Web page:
<> No matter which mask, Savory excelling for RPI | The Daily Gazette

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No matter which mask, Savory excelling for RPI

No matter which mask, Savory excelling for RPI

Goalie has helped Engineers get in position to gain home ice for the ECAC Hockey playoffs, with one regular season weekend left
No matter which mask, Savory excelling for RPI
Freshman goalie Owen Savory has started the last 12 games for the RPI men's hockey team.

TROY -- Owen Savory shifted across his crease, and the shot off a Quinnipiac stick was "when the appearance of conflict meets the appearance of force."

That's a line from "Grace, Too," the opening track on the 1996 Tragically Hip record "Day for Night."

It also turned into the moment when RPI's freshman goalie could no longer wear his treasured facemask with the custom-painted image of Gord Downie, the Tragically Hip's late lead singer, on the backplate. The puck smashed into the chinguard, rendering the mask no longer safe to use.

"As a goalie, you get lots of shots to areas you don't want to get shots to," Savory said with a grin on Wednesday morning after practice in preparation for big home games against Harvard and Dartmouth this weekend.

In head coach Dave Smith's second season at RPI, the Engineers have been showing glimmers of improvement in the second half of this season and are on the bubble of gaining home ice for the first round of the ECAC Hockey playoffs, if they stack up some points this weekend, and Union and Colgate do not.

A big part of being in that position has been the sometimes spectacular play of their freshman goalie from Cambridge, Ontario, where Downie, who suffered from terminal brain cancer and died in 2017, and his alt-rock band are much beloved in Canada, and to some degree in the U.S., too.

Savory was forced to go with a plain white goalie mask after his Gord Downie one, which also was adorned with a Canadian flag and his nickname "Saves" on the back.

He has continued to distinguish himself with his play, even if his facemask is no longer part of that.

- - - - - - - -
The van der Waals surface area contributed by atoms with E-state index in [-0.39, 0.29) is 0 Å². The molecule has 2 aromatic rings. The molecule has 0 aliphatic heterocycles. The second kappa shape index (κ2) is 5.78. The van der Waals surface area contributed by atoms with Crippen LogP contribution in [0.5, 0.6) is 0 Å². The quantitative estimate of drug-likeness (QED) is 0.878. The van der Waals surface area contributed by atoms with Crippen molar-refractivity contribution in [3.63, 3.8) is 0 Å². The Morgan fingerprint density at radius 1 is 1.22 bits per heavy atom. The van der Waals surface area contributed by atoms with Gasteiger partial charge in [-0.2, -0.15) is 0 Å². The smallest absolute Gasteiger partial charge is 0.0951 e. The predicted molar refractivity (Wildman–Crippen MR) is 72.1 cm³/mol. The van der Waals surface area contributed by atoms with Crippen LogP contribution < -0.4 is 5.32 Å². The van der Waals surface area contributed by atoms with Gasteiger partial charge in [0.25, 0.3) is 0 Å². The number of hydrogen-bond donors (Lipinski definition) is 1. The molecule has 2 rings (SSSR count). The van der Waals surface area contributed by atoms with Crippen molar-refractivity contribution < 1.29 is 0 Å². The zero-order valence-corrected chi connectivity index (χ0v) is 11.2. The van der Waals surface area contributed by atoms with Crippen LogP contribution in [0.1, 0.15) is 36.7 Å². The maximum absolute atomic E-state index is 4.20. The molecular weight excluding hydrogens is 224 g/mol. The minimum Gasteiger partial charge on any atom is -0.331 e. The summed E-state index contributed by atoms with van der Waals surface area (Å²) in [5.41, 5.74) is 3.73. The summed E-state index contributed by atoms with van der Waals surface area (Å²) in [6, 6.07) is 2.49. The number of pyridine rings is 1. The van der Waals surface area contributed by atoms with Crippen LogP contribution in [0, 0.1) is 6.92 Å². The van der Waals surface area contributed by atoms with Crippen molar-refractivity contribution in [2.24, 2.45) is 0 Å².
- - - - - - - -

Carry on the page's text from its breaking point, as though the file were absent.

"Coming in, every player sets goals," Savory said. "We have team goals, but I think personal goals are pretty important.

"Over the summer and from talking to the coaches, there's a realization of where you're fitting into the program. I knew that Linden [Marshall] had a big year for us last year, and even at the beginning of this year, he was awesome. I continued to set those personal goals and have been pretty fortunate to be in the net."

In the first half of the season, Savory and Marshall, a sophomore, split time, but Savory has better numbers -- 2.23 goals against average and .934 save percentage -- and has been in net for RPI's last 12 games.

He lost in an overtime shootout to Union in the Mayor's Cup on Jan. 29, but was congratulated by Smith in the tunnel to the locker room for his first college shutout, after the teams played to a 0-0 tie. Savory made 43 saves, his third 40-plus game since Dec. 29.

"That was a pretty special game for me and the whole team," Savory said. "It's a game we circle on our calendar. And it was an unbelievable hockey game, back and forth. Disappointed we didn't get to raise the Cup at the end of the game, but the boys left it all out there.

"The difficult part was that was in the middle of a big week for us. We had five games in nine days, and that was a huge part of why we started to do so well after that. We had a huge weekend after that."

The Engineers are 3-2-2 since the Mayor's Cup, with wins over Colgate, Princeton and Cornell.

Savory is 1-1-0 in facemask preservation.

He said he used to customize the backplate with a fire company crest in honor of his father, who is a firefighter, but decided to do something a little different with the Gord Downie one.

"Growing up in Ontario, my family was a big fan of him, and as I got older, I was listening to him, whether it was in the car on the way to hockey or anything like that, it was always on, and it was somebody I knew of," Savory said. "Having him on there, he's a pretty big icon.

"When I first got it, a lot of them [American teammates] were asking who he was, and I think I've done a good job of letting them know, getting them turned on to the music a little bit.

"I like to keep it simple, but that was an awesome piece."

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